As previously explained, ends 28c and 30c may be formed to provide either an omnidirectional or a directional antenna. If it is desired to confine the microwave signal 14 to a particular direction for irradiating tissues 40 and 42, ends 28c and 30c may be formed by a reflection to provide a directional antenna. Conversely, ends 28c and 30c may be formed to provide an omnidirectional antenna without a reflector for irradiating tissues 40 and 42 in all directions about ends 28c and 30c, respectively. Microwave signal 14 launched from ends 28c and 30c irradiates volumes of tissues 40 and 42, respectively, thereby elevating the temperature of volumes of tissues 40 and 42. The dimensions and the shape of the irradiated volumes are dependent on the parameters previously described for depth of penetration into tissues 40 and 42 which parameters are: the type of tissue, the frequency of signal 14, the irradiation pattern of signal 14, and the depth of insertion of ends 28c and 30c into tissues 40 and 42 respectively. A typical irradiated volume of tissue such as volume 40 or 42, is in the order of one cubic centimeter. The amplitude (i.e. power) of microwave signal 14 determines the intensity of the irradiation applied to tissues 40 and 42.
The temperature elevation of the volume of tissues 40 and 42 responsive to the microwave signal irradiation should not be so great as to damage or injure the tissues. Moreover, the tissue should not be heated so much as to dilate the blood vessels within the tissue, since such dilation may artificially affect the blood perfusion within the tissue and thereby preclude an accurate determination of the state of the tissue. Since the purpose of the process is diagnostic, it is critically important that the blood perfusion be determined accurately with a minimum of disturbance to the tissue. The increase in temperature within tissues 40 and 42 should be no more than 1 Typically, a two (2) watt microwave signal 14 at 2 GHz is adequate for developing such temperature increments.
Thermocouples 34 and 38, located at tissue sites 40 and 42 being examined, respectively, measure the ambient temperatures of the irradiated tissues 40 and 42 about the tips of coaxial applicators 28 and 30, respectively. Thermocouples 34 and 38, enclosed in sheaths within inner conductors 28a and 30a, respectively, are electrically isolated from microwave signal 14. This shielded isolation substantially prevents the thermocouples 34 and 38 from interfering with the irradiation signal 14. Furthermore, the shielding tends to prevent an undesirable "self-heating" of the thermocouple from affecting the measurement of the tissue temperature and disturbing the tissue environment. Thermocouples 34 and 38, directly connected to differential amplifier 52 from the sites of the tissues 40 and 42 being irradiated, continuously measure the temperature of tissue 40 and 42, respectively.
Irradiating signal 14 is periodically interrupted and the rates of the temperature decay of tissues 40 and 42 are determined. The ambient temperatures of the heated tissues 40 and 42, measured by thermocouples 34 and 38, respectively, when signal 14 is interrupted, function as initial temperatures for determining blood perfusion. The decay rate from these initial temperatures is indicative, as will be explained hereinafter, of blood perfusion through tissues 40 and 42. It should be noted that the initial temperature of tissues 40 and 42 need not be precisely determined to accurately evaluate blood perfusion. The rate of temperature decay is indicative of the blood perfusion through tissues 40 and 42. Although thermocouples 34 and 38 measure only the ambient temperatures adjacent the thermocouples within tissues 40 and 42 about ends 28c and 30c, respectively, which may not be the temperatures of all portions within the heated volumes of tissues 40 and 42, such sampled temperatures are, in practice, adequate to determine perfusion for relatively small volumes of tissue. It is assumed that all portions of small volumes of tissue will generally be heated to the same temperature. Furthermore, as will be explained, the temperatures measured need not be for the entire temperature change of the tissue of interest but may be merely a measurement of only a portion of the time period during which the tissue is cooled by the perfusion of blood. As will be explained, each of thermocouples 34 and 38 operates independently of the other effectively as flowmeters for assessing the rate of the flow of blood between tissues 40 and 42 by determining the rate of decay or loss of heat from the tissues. The loss of heat is determined by measuring the temperature of the heated tissues 40 and 42 after interruption of signal 14.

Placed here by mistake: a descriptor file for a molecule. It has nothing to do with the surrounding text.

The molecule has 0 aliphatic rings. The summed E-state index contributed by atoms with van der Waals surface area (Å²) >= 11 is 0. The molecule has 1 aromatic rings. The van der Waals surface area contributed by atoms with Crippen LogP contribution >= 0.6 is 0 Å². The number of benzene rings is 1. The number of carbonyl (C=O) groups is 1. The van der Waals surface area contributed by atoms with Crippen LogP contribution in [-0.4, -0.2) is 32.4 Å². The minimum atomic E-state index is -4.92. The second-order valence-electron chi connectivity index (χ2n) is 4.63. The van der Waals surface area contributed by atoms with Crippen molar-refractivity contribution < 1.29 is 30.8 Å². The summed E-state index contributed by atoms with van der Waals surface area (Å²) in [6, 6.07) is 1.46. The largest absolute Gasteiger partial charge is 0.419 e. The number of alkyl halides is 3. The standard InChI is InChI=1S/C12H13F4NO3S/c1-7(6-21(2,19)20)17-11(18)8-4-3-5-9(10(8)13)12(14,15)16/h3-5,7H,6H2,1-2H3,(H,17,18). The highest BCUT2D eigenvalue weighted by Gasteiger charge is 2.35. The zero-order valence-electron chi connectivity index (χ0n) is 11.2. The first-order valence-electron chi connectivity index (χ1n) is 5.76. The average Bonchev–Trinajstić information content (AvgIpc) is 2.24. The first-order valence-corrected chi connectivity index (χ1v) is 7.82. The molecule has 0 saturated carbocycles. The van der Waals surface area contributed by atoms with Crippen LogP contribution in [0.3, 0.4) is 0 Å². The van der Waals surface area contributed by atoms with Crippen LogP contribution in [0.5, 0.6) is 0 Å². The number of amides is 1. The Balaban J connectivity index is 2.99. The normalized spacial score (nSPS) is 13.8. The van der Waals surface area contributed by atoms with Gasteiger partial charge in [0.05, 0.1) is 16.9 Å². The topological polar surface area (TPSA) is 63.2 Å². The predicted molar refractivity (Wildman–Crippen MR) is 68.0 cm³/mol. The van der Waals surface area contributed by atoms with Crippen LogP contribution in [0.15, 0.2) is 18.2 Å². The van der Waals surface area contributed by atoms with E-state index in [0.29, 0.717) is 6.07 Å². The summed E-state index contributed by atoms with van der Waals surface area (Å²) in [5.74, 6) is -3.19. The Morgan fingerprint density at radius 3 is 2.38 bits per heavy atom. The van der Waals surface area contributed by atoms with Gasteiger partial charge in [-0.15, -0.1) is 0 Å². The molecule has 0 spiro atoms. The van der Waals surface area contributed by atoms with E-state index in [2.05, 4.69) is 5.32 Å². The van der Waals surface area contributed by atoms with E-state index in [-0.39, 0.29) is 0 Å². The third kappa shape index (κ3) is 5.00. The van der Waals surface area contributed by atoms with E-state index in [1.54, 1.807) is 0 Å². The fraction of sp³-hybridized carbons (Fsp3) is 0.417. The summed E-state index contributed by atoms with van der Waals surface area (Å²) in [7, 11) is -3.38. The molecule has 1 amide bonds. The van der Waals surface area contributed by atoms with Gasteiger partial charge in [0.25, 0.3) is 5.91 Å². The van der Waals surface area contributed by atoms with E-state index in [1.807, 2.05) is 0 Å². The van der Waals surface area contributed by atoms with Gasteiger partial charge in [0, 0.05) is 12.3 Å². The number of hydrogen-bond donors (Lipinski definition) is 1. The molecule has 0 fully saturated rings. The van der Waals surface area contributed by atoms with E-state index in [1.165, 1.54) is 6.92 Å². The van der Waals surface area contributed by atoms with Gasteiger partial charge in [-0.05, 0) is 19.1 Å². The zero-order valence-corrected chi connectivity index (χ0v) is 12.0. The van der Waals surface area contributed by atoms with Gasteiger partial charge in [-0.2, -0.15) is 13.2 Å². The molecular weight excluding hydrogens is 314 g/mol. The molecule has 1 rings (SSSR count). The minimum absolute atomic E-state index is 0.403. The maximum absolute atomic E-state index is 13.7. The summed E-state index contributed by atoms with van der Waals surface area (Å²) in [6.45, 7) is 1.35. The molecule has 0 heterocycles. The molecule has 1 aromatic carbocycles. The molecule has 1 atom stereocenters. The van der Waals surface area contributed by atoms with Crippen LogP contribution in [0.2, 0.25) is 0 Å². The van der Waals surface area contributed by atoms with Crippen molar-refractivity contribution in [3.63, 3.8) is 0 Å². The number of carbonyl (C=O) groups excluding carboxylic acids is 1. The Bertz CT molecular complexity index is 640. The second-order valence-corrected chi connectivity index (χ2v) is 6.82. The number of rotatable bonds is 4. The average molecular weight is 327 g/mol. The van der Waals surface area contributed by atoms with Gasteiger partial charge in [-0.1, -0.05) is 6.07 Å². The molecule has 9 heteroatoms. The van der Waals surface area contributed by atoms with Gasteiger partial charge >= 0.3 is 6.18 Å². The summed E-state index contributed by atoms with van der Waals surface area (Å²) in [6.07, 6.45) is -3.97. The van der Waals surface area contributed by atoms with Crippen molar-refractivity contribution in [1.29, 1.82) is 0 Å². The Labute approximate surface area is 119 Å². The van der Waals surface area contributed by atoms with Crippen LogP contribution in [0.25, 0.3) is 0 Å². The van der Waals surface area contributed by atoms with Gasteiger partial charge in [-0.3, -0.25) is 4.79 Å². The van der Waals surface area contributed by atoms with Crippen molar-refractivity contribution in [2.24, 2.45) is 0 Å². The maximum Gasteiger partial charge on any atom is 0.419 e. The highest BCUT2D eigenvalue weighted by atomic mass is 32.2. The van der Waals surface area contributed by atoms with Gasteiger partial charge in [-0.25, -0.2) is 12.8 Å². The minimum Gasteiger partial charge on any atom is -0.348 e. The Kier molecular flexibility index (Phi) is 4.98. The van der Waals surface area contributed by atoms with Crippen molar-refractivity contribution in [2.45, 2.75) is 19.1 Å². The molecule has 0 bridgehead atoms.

It has been previously demonstrated by J. Grayson, et al., in the aforementioned technical article entitled, "Thermal Conductivity of Normal and Infarcted Heart Muscle," that the fluid movements within an organ produce an apparent elevation in the thermal conductivity (k) which is approximately a linear function of flow within the organ. The rate at which the applied heat is dissipated by a tissue is indicative of blood perfusion whereby abnormal or ischemic tissues are manifested as having slower rates of heat dissipation than normal tissues.